We need not labor the fact that in Him (Christ), the eternal Word, all things were created, in Him all things are sustained, in Him all things cohere and find their summation and consummation. That is true, of course, and especially, of Adam, the head of all creation in Christ. That is the message of the Book of Colossians. There Paul tells us that "all things were created IN Him." Conventional translations say "by Him," but there is no warrant for that translation at all.
You see, Adam does not stand here and Christ over there. The reason all die in Adam and all shall be made alive in Christ, is because all are in Adam and Adam is in Christ. We are in Adam, but thank God, in Adam, we are in Christ. God never abandoned Adam, He put him on the cross in Christ, raised him up in Christ, and glorified him in Christ.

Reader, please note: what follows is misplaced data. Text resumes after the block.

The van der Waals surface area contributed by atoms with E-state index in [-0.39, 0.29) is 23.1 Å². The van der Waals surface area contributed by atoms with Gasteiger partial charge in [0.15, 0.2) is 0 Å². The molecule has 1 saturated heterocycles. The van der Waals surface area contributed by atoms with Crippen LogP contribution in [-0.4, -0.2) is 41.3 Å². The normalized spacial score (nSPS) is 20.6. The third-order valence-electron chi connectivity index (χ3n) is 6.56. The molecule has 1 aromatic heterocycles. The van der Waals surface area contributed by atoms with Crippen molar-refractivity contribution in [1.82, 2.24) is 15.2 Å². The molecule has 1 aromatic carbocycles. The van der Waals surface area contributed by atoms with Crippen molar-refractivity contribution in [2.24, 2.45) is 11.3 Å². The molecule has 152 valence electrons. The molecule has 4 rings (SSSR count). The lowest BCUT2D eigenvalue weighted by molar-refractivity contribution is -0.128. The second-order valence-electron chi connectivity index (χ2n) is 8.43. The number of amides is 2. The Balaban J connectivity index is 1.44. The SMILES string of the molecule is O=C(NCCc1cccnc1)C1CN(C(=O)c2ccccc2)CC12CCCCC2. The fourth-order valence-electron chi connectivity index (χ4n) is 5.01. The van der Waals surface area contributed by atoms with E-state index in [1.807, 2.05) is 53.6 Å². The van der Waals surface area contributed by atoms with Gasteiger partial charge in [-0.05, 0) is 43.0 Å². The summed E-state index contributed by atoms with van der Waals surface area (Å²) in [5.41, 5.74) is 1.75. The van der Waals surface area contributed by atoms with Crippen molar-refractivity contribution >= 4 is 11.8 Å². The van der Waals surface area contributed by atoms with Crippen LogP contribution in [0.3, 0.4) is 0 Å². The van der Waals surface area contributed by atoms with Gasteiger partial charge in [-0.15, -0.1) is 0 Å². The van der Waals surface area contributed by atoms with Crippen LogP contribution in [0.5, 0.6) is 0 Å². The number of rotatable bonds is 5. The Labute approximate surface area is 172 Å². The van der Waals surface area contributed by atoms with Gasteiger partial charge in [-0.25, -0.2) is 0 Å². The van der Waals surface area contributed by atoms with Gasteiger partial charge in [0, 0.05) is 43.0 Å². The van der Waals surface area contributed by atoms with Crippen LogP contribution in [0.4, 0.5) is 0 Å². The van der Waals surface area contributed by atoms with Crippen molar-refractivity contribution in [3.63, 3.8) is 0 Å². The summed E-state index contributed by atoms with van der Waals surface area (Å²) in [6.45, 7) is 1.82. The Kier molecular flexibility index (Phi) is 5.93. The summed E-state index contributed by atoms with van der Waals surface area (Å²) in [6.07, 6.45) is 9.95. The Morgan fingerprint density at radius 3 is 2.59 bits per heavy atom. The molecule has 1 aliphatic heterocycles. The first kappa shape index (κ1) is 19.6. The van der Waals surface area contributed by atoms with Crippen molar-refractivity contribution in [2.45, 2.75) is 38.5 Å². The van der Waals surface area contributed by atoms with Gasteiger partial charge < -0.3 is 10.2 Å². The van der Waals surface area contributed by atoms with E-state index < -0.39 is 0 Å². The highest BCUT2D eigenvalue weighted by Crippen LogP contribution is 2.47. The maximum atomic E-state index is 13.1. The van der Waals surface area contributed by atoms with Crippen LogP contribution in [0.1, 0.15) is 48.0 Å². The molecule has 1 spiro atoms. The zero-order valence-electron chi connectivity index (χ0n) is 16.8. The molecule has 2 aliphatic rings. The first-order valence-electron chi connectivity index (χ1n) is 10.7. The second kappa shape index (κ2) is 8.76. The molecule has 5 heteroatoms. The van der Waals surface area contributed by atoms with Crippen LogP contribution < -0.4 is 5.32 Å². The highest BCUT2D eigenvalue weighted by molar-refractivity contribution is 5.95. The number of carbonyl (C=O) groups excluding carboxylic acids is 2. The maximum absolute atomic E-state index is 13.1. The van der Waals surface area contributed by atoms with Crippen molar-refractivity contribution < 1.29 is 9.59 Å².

If we were to abandon our place in Adam, we would be abandoning our God-given humanity, the very humanity that the Son of Man assumed and glorified in Himself. We would be forfeiting the exalted place that man has in the economy of God, that of headship, in Christ, over all creation.
Now how could one "fall" in Christ? How could the seminal act of disobedience occur in Christ? Well, dear ones, first off, though it might cause some severe stretching of our minds, nevertheless it is true, everything that happens, happens in Christ. Are we somehow attributing sin to Christ? No, we are not---emphatically not. Something can be in something without it being in it constitutionally.